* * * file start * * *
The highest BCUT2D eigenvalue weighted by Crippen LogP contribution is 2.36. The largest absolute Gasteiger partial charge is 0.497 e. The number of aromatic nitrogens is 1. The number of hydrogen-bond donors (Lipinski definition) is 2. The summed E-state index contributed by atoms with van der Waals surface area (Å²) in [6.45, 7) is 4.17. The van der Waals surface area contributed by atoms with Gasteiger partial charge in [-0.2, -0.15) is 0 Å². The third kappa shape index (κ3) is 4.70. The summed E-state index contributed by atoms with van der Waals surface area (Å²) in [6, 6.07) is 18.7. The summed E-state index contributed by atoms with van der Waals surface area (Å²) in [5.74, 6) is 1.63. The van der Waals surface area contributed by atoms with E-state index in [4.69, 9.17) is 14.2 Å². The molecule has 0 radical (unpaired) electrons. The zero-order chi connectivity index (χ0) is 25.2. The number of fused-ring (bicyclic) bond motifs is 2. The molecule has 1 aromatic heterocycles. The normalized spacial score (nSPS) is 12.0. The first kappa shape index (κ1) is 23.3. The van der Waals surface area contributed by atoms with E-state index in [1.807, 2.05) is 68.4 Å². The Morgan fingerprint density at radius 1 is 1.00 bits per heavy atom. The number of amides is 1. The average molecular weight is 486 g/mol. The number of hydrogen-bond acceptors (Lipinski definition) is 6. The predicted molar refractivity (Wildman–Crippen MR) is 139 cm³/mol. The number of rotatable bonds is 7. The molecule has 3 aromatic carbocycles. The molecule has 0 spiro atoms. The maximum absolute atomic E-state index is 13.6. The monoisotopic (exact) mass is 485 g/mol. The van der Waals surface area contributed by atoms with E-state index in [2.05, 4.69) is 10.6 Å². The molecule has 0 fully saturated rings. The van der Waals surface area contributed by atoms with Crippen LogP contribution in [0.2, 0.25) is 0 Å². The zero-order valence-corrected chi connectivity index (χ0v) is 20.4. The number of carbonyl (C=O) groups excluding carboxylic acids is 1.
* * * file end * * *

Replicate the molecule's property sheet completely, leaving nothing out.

The highest BCUT2D eigenvalue weighted by Crippen LogP contribution is 2.36. The largest absolute Gasteiger partial charge is 0.497 e. The number of aromatic nitrogens is 1. The number of hydrogen-bond donors (Lipinski definition) is 2. The summed E-state index contributed by atoms with van der Waals surface area (Å²) in [6.45, 7) is 4.17. The van der Waals surface area contributed by atoms with Gasteiger partial charge in [-0.2, -0.15) is 0 Å². The third kappa shape index (κ3) is 4.70. The summed E-state index contributed by atoms with van der Waals surface area (Å²) in [6, 6.07) is 18.7. The summed E-state index contributed by atoms with van der Waals surface area (Å²) in [5.74, 6) is 1.63. The van der Waals surface area contributed by atoms with E-state index in [4.69, 9.17) is 14.2 Å². The molecule has 0 radical (unpaired) electrons. The zero-order chi connectivity index (χ0) is 25.2. The number of fused-ring (bicyclic) bond motifs is 2. The molecule has 1 aromatic heterocycles. The normalized spacial score (nSPS) is 12.0. The first kappa shape index (κ1) is 23.3. The van der Waals surface area contributed by atoms with E-state index in [1.807, 2.05) is 68.4 Å². The Morgan fingerprint density at radius 1 is 1.00 bits per heavy atom. The number of amides is 1. The average molecular weight is 486 g/mol. The number of hydrogen-bond acceptors (Lipinski definition) is 6. The predicted molar refractivity (Wildman–Crippen MR) is 139 cm³/mol. The number of rotatable bonds is 7. The molecule has 3 aromatic carbocycles. The molecule has 0 spiro atoms. The maximum absolute atomic E-state index is 13.6. The monoisotopic (exact) mass is 485 g/mol. The van der Waals surface area contributed by atoms with E-state index in [2.05, 4.69) is 10.6 Å². The molecule has 0 fully saturated rings. The van der Waals surface area contributed by atoms with Crippen LogP contribution in [0.2, 0.25) is 0 Å². The zero-order valence-corrected chi connectivity index (χ0v) is 20.4. The number of carbonyl (C=O) groups excluding carboxylic acids is 1.